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A guide to T Levels: the new qualifications for 16-19s in England

Young person being taught at a computer

Image: goodluz/

Deciding what to do after GCSEs is a big deal for many young people. They may no longer have the option to go straight into a job, but they still face important decisions about what, where and how to continue their studies.

School or college? Academic or vocational? Full-time study or work placement?

This year, those choices are changing.

Alongside the existing options of A Levels, BTecs, NVQs and apprenticeships, there will now be T Levels in England.

This is a new technical qualification which forms part of a major shake-up in vocational education, as the Department of Education (DfE) aims to simplify the system, while giving young people the higher-level skills that industry needs.

What are T Levels?

T Levels are two-year technical study programmes aimed at 16 to 19-year-olds, offering a mix of classroom learning and industry placement.

They have been designed in collaboration with employers and businesses to meet the needs of industry and prepare students for work.

Subject areas covered by this new qualification will include, for example: accountancy, agriculture, catering, finance, hair and beauty, healthcare and media.

How do they work?

The two-year course will involve around 1,800 hours focusing on three main elements – a technical qualification, a work placement and basic maths, English and digital skills. By comparison, a single A Level typically involves 360 hours of guided learning, plus additional non-guided study time.

Students will spend most of their time in the classroom, where they will learn about their chosen industry through a mixture of core theory and specialist skills.

The practical part of the course will be on-the-job experience through an industry placement of at least 315 hours – about 45 days. Employers will be able to offer placements as a block, day release or a combination of these.

Why choose T Levels?

A Levels remain the most popular choice for post-16 students but increasing numbers, looking for an alternative to academic study, are taking the vocational route.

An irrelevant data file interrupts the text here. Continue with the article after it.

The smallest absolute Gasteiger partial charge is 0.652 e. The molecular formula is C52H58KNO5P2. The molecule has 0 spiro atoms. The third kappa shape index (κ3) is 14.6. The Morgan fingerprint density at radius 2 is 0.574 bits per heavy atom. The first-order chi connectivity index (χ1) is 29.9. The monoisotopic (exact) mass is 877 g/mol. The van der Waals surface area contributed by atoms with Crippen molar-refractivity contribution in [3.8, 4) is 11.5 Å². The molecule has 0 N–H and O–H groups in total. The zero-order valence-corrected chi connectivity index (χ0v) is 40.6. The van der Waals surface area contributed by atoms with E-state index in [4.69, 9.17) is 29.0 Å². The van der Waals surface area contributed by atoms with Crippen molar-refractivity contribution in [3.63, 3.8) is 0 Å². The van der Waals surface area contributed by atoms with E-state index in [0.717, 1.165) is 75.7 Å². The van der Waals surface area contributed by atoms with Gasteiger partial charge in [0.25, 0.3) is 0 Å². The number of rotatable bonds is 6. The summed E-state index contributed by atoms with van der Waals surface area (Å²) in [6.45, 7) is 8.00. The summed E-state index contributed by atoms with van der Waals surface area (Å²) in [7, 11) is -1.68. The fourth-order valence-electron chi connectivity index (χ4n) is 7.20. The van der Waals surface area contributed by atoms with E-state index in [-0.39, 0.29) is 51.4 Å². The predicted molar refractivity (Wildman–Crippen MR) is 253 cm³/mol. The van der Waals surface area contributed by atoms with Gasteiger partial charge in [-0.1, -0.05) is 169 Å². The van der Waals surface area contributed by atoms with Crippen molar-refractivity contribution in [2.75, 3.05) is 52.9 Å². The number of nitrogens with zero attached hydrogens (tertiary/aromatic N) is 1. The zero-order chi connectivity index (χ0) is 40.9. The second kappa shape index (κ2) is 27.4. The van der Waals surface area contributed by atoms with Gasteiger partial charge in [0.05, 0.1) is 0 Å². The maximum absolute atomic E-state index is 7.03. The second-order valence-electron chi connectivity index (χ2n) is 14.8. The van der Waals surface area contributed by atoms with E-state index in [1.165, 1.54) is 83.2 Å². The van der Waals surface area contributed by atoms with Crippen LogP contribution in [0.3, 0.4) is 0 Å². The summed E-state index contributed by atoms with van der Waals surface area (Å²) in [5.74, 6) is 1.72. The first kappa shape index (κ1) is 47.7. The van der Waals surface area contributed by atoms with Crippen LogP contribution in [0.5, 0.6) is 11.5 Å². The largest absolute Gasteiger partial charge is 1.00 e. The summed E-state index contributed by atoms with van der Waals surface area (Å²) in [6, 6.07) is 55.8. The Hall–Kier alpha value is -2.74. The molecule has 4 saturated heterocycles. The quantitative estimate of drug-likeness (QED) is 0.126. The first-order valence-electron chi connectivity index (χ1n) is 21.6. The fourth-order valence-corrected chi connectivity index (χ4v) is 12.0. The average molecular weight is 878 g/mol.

The problem with that, according to the DfE, is that there is a bewildering choice of 12,000 qualifications at all levels, offered by more than 150 awarding bodies.

Controversially, funding is being cut from about 40% of these courses as the government attempts to streamline vocational qualifications, making T Levels a major alternative to both A Levels and apprenticeships.

Students who successfully complete a T Level will have a qualification equivalent to three A Levels and will receive a nationally recognised certificate.

The DfE said the aim was to ensure all qualifications were high-quality, necessary, and supported students to progress into employment or further study.

How do T Level grades compare to A Levels?

At the end of the course, students will be awarded one of four overall grades, ranging from pass to distinction*. The highest grade is equivalent to three A*s at A Level and the lowest pass is equivalent to three Ds.

T Levels are intended to be prestigious qualifications that open doors to either skilled employment, higher apprenticeships or higher education. For students wanting to go on to university, T Levels are worth the same number of UCAS points as A Levels.

How are T Levels different from apprenticeships?

Apprenticeships suit those students who feel ready for the workplace at 16 years, want to earn while learning, and have already chosen a specific occupation. They spend about 80% of their time with an employer, learning ‘on the job’, and 20% in the classroom.

This is the reverse of the T Level, which will involve 80% classroom work and 20% work placement. Students will gain a much broader idea of what it’s like to work in a certain sector, with the opportunity to specialise later.

What and where can I study?

T Levels are being introduced from September across England at selected colleges, schools and other providers. You can search here for providers.

In the first year, three T Levels will be available in these subjects:

  • Design, surveying and planning for construction
  • Digital production, design and development
  • Education and childcare

Seven more will follow in 2021, with the rest (25 in total) over the following two years.

What are people saying about T Levels?

There isn’t universal support for the government’s proposed sweeping changes to vocational courses.

Although, no one is yet finding fault with the new T Level, there are concerns about the loss of so many of the existing vocational courses.

Introducing tougher, more prestigious technical qualifications may be a good thing, but many believe this will be at the expense of courses designed to support the most disadvantaged.

Undersubscribed courses are likely to be axed, but there are others, aimed at students who struggle to learn or those with learning and physical disabilities, that are also under threat.

Tom Bewick, the head of the Federation of Awarding Bodies, told BBC Radio 4’s Today programme: “We have got young people, who are leaving school who are turned off by classroom learning. They need opportunities for learning by doing, to get practical vocational qualifications.”

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